It’s 3 a.m. and I’m nursing my new baby, my fifth child. I’ve been up for hours, worrying about her, feeding and changing her, and then gently laying her down and tiptoeing back to bed. But when I hit the sheets, I lay there, eyes wide open, stressing, obsessing, and feeling lower than normal. Two hours pass. She’s up again and I’ve missed my little sleep window. Morning comes, and I don’t know how to make it through the day. Is it postpartum depression? Exhaustion? Insomnia? Which do I start with? They are all one, a perfect and terrible postpartum trifecta, plaguing moms everywhere with too many responsibilities, not enough help, and sometimes without the medical support they need.
Now, a new study is looking at the impact the three have on each other, together, which hasn’t been investigated before. The article published in Women & Health on Nov. 2, takes the question one step further — how do the three impact the maternal role (1)?
They conclude that women are spending more energy performing daily living tasks in the postpartum period, suffering from insomnia due to baby care, and depressive symptoms affected their motherhood role, therefore, by 32.6 percent. They concluded there is a “moderately significant” relationship between the three, calling for more support for coping with insomnia along with depression.
“Postpartum life is talked about but what I’m finding with clients is that they are still not prepared for the insomnia and fatigue which can lead to depression in some. Postpartum Depression can be from the lack of sleep, hormonal changes, the fact that your whole world and identity changed in an instant and other factors,” says Abbey Sangmeister, therapist, founder of Evolving Whole, Professional and Parental Burnout Coach. “With more conversations during pregnancy and with parents being open to sharing their stories, I am hopeful there will be a shift to support new moms.” She says postpartum fatigue is a whole new game compared to other times in our lives where we are fatigued, mainly because there’s no break in sight.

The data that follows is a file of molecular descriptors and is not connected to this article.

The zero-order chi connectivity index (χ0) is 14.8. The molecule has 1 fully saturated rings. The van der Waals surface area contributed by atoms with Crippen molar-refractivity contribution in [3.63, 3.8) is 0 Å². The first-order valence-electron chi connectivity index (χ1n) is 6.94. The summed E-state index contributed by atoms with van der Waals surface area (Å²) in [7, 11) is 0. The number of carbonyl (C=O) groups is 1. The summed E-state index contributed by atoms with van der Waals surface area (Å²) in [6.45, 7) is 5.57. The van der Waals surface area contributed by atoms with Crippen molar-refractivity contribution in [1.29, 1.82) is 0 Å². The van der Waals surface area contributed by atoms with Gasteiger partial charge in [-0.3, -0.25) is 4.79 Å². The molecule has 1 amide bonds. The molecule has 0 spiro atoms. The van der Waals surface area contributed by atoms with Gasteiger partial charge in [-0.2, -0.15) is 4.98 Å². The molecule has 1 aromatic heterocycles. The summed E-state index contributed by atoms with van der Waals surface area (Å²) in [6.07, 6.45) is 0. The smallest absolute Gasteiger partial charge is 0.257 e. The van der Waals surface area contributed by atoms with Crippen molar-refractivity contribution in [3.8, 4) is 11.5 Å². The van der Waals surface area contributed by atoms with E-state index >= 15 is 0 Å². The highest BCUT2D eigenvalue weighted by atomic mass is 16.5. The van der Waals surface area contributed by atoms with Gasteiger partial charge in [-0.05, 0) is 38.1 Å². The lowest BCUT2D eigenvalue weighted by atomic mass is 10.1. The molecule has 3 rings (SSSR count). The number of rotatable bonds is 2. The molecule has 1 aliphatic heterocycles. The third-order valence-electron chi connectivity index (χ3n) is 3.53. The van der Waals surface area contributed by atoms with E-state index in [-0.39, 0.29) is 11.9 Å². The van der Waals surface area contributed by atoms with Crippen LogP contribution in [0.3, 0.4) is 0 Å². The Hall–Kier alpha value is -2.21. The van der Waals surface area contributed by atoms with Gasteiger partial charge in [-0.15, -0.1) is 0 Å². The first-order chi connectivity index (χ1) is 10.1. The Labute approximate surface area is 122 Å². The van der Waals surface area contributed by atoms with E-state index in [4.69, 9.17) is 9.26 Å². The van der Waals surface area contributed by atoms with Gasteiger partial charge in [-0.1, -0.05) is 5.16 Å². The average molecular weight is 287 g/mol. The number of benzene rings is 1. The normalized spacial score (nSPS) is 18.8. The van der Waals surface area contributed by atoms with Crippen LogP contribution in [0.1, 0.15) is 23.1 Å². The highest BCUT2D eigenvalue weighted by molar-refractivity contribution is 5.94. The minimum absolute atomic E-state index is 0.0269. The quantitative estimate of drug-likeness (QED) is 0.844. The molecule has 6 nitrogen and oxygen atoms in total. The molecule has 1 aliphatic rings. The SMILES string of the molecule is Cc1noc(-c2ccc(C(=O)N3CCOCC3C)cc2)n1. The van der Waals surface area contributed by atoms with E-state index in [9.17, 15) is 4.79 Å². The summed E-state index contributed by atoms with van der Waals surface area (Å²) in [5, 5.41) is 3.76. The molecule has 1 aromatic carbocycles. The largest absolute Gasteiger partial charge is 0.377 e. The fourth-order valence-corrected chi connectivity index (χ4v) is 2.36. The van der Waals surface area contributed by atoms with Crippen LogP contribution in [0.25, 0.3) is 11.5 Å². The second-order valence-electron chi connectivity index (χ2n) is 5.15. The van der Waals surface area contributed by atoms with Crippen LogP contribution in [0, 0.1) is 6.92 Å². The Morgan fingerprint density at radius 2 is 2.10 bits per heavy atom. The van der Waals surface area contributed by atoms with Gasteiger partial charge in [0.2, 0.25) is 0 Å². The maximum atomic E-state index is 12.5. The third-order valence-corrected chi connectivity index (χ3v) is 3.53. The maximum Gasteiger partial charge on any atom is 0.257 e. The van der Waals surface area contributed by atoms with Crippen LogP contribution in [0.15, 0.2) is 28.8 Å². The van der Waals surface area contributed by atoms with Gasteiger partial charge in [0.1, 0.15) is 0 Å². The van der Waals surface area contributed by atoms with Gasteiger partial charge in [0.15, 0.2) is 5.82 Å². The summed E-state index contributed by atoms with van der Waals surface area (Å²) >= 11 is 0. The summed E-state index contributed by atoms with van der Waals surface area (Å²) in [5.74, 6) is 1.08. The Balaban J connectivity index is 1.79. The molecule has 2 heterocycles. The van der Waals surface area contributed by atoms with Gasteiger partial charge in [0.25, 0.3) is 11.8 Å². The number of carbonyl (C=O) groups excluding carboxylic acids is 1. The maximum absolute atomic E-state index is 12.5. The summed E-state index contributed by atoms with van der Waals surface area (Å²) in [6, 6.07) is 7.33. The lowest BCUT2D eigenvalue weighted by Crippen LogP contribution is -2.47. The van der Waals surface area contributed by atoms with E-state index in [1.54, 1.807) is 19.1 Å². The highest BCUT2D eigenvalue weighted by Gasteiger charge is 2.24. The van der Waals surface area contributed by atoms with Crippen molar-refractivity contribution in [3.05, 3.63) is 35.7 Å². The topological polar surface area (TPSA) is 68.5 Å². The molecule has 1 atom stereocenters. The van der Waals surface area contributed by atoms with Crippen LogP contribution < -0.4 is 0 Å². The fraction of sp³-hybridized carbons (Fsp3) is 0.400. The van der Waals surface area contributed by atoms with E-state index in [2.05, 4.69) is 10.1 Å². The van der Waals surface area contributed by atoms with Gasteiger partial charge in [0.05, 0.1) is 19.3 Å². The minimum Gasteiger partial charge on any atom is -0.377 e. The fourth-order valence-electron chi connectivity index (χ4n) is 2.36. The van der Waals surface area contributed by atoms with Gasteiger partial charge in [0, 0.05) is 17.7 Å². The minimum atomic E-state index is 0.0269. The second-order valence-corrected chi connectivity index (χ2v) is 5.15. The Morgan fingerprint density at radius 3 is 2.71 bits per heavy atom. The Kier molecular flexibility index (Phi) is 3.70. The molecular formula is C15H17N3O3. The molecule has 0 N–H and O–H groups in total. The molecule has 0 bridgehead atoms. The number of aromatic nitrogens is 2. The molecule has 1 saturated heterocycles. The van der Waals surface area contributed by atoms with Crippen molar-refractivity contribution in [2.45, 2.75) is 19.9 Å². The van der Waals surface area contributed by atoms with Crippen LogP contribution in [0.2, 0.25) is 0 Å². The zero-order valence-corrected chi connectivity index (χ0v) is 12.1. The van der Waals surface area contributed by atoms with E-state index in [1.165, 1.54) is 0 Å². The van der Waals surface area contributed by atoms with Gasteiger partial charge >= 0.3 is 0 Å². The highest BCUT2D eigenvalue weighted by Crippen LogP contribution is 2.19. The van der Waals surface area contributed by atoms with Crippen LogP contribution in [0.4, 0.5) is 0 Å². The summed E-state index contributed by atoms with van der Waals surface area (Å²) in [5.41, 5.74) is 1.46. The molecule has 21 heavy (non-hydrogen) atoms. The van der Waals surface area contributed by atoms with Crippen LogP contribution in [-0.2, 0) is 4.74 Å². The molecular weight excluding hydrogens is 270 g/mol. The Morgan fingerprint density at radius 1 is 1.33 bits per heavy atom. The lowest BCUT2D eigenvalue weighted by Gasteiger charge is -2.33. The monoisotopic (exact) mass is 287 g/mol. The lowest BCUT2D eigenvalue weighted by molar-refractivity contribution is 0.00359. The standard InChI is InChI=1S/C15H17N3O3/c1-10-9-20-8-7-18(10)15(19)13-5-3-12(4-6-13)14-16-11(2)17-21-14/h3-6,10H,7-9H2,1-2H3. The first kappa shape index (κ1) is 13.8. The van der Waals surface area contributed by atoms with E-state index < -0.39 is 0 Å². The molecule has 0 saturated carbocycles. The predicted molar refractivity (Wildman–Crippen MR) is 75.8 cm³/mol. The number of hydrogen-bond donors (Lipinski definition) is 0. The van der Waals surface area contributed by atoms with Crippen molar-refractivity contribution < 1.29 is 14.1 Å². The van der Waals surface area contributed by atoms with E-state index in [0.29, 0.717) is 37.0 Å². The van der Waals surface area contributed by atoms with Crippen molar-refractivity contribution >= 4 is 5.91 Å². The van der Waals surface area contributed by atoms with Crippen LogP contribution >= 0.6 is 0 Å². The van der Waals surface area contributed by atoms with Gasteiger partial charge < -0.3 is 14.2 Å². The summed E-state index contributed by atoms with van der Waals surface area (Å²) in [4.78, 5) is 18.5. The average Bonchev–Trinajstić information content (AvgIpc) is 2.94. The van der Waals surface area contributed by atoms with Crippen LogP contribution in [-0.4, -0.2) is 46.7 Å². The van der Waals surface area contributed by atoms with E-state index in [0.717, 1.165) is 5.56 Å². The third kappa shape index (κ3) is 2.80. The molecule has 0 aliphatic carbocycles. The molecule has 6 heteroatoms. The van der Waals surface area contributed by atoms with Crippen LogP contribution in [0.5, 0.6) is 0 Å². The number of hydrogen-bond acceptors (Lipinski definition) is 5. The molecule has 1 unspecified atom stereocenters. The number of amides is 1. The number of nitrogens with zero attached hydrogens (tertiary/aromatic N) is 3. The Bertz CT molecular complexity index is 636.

“The difference for mothers is that another life is solely leaning on them for nourishment, connection, and comfort which does not end after a moment or night. The weight of this responsibility with fatigue can lead to depression,” she says.
Insomnia has also been linked with major depressive disorder, and researchers are calling for “novel” treatments to help people in that cycle as well. Other studies have explored how pregnant women can benefit from Cognitive Behavior Therapy for short term insomnia (such as a baby who isn’t sleeping for those first few months).
Postpartum insomnia might seem confusing to moms and others supporting them as to why they can’t “sleep when the baby sleeps.” Sangmeister explains: “There are times when a mom is able to get sleep but is so tired that they can’t turn their brain off or allow their body to rest. The adrenaline kicks in and keeps them in go mode. The less sleep a mom gets the more tired and sometimes the less she is able to relax to sleep. This can lead to depression, feeling inadequate or not enough.”
She has some concrete tips that have worked with moms she’s helped through her coaching business. These include:
- Getting more support to do the other things that need to be done around the home
- Making sure a mom is nourished with healthy foods that support healing, limiting caffeine and staying well hydrated.